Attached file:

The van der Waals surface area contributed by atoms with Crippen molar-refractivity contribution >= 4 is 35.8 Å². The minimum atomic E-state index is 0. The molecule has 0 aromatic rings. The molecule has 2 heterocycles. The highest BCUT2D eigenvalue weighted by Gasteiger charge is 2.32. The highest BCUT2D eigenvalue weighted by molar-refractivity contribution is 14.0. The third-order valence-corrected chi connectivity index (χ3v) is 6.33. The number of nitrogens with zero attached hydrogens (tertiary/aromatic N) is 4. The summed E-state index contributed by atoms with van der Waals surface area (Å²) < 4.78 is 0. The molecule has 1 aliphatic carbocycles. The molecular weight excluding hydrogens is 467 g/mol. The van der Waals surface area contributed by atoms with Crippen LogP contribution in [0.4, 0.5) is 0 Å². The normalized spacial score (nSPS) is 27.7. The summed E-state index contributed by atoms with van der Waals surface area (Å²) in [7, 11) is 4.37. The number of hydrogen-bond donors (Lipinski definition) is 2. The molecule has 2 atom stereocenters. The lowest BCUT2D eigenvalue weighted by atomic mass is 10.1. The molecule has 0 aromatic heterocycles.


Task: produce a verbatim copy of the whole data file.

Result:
The van der Waals surface area contributed by atoms with Crippen molar-refractivity contribution >= 4 is 35.8 Å². The minimum atomic E-state index is 0. The molecule has 0 aromatic rings. The molecule has 2 heterocycles. The highest BCUT2D eigenvalue weighted by Gasteiger charge is 2.32. The highest BCUT2D eigenvalue weighted by molar-refractivity contribution is 14.0. The third-order valence-corrected chi connectivity index (χ3v) is 6.33. The number of nitrogens with zero attached hydrogens (tertiary/aromatic N) is 4. The summed E-state index contributed by atoms with van der Waals surface area (Å²) < 4.78 is 0. The molecule has 1 aliphatic carbocycles. The molecular weight excluding hydrogens is 467 g/mol. The van der Waals surface area contributed by atoms with Crippen LogP contribution in [0.4, 0.5) is 0 Å². The normalized spacial score (nSPS) is 27.7. The summed E-state index contributed by atoms with van der Waals surface area (Å²) in [7, 11) is 4.37. The number of hydrogen-bond donors (Lipinski definition) is 2. The molecule has 2 atom stereocenters. The lowest BCUT2D eigenvalue weighted by atomic mass is 10.1. The molecule has 0 aromatic heterocycles.